|Location||Hambantota District, Sri Lanka|
|Primary inflows||Kirama oya-stream (Tangalu oya-stream), Rekawa oya-stream|
|Primary outflows||Indian Ocean|
|Catchment area||225 square kilometres (87 sq mi)|
|Basin countries||Sri Lanka|
|Max. length||3.2 km (2.0 mi)|
|Max. width||0.98 km (0.61 mi)|
|Surface area||2.5 square kilometres (0.97 sq mi)|
|Average depth||1.4 metres (4.6 ft)|
|Surface elevation||Sea level|
Rekawa Lagoon (Sinhala : රැකව කලපුව) is a coastal waterbody located in Hambantota Districtt in the Southern Province, Sri Lanka and it is located 200 km (120 mi) south of Colombo. The lagoon possesses a rich biodiversity with a variety of flora (ex; mangroves) and fauna (ex; fish, crustaceans, birds).
Rekawa Lagoon is a comparatively small coastal lagoon with a water surface area of 2.4 km2 (0.93 sq mi). The lagoon is connected to the Indian Ocean with a 3 km (1.9 mi) narrow inland waterway. Rekawa lagoon is shallow with a depth of averaging 1.4 m (4.6 ft) and the widest point is approximately 2.5 km (1.6 mi). Most parts of the lagoon are encircled with a mangrove belt. Kirama-oya river (Tangalu-oya river) that enters the lagoon at the sea ward end of the inlet canal is the main freshwater supply. Apart from the main freshwater inflow, there are two small freshwater streams function only in rainy season and provide surface runoff from the catchment. The total hydro-catchment of the lagoon outlet is about 225 km2 (87 sq mi).
Shrimp fishery is one of the main livelihoods among the lagoonal community. However this supports the people only during the shrimp fishery season which extends from October to April. The most abundant shrimp species in Rekawa lagoon and commercially most important shrimp species is Penaeus indicus (White shrimp).
In 1984 the Road Development Authority of Tangalle built a causeway called Kapuhenwela across the outlet canal; around 700 metres (2,300 ft) from the lagoon mouth to the inland. Water passes under the causeway through twenty three, 23 cm diameter pipes which greatly reduce the volume and speed of water entering and leaving the lagoon system. This causeway has prevented flushing of the lagoon by natural water flow, causing continues sedimentation in the lagoon. In 1999 a bridge of 6.2 metres (20 ft) in length was constructed in place of the part of the causeway in order to improve free water flow. After the Indian Ocean Tsunami in 2004, minor damage was inflicted on the causeway and it was renovated and replaced with eight cylindrical culverts with an average diameter of 79 cm (31 in) in 2005. Causeway itself and its modifications provoked concern over local resource users and environmentalists as the lagoon hydrology (ex; reduced flushing), salinity and there by the ecology (ex; reduction in shrimp catch) showed drastic changes and variations Before the construction of causeway, the effective channel cross section was 87 square metres (940 sq ft) which was then reduced to 25 m (82 ft) with the introduction of existing causeway structure with the bridge, a drop of 71% of effective channel cross section.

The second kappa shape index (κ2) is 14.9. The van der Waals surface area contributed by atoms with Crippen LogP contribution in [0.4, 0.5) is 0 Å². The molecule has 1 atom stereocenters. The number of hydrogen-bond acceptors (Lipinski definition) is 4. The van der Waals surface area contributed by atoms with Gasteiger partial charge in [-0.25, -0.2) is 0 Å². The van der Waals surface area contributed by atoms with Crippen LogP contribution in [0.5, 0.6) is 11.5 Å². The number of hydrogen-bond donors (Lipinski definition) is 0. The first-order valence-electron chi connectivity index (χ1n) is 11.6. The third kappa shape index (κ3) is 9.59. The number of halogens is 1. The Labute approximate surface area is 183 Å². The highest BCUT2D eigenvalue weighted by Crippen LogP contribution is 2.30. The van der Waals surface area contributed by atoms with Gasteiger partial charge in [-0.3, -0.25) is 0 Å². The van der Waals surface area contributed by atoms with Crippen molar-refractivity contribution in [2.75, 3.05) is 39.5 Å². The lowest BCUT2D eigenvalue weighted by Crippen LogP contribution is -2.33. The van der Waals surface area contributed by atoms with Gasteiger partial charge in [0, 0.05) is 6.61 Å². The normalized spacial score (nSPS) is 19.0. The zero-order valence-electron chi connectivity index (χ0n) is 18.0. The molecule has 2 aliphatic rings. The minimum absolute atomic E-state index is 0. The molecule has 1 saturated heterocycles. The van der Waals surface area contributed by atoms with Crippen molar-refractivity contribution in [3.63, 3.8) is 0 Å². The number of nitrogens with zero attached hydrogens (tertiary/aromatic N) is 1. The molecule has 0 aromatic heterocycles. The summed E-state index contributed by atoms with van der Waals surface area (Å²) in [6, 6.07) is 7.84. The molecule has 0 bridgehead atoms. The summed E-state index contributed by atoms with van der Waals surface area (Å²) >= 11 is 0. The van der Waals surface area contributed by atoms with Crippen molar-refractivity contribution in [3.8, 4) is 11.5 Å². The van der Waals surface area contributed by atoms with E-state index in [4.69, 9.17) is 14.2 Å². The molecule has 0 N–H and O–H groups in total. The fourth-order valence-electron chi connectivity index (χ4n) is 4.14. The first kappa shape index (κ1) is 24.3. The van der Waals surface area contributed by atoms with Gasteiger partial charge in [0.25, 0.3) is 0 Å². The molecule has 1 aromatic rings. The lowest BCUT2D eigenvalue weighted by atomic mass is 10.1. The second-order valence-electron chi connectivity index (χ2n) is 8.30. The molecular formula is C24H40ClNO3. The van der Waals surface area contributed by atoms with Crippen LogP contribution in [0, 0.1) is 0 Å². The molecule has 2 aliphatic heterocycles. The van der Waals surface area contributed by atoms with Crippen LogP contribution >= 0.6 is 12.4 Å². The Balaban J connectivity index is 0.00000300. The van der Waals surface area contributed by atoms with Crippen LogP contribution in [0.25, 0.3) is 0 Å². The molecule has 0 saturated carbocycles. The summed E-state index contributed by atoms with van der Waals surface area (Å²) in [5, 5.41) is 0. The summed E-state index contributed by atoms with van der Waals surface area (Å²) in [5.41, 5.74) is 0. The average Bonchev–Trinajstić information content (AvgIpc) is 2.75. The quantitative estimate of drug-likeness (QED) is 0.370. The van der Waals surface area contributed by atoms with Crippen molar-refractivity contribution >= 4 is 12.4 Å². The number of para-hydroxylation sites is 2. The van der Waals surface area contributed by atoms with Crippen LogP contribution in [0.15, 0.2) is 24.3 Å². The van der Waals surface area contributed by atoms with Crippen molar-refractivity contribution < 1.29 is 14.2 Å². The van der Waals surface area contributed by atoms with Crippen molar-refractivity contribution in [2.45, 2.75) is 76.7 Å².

Around the lagoon, many mangrove species including Lumnitzera racemosa , Aegiceras corniculatum , Bruguiera gymnorhiza , Excoecaria agallocha , Rhizophora mcronata , Avicennia marina , and Avicennia officinalis are found.In addition to its ecological benefits (ex; shrimp and fish habitats), traditionally, Rekawa people have used mangroves for the benefit of the local community, but the increasing population has led to an increasing non-sustainable abuse of the resources. Mangroves have been exploited for timber for building dwellings and boats and fuel-wood for cooking in the area. Recent Researches discovered, even small scale cutting could affect the age composition and reproductive capacity of the mangrove forests in Rekawa lagoon.
A number of studies have been carried out recently on ecohydrology and mangroves of the Rekawa Lagoon. Ex;
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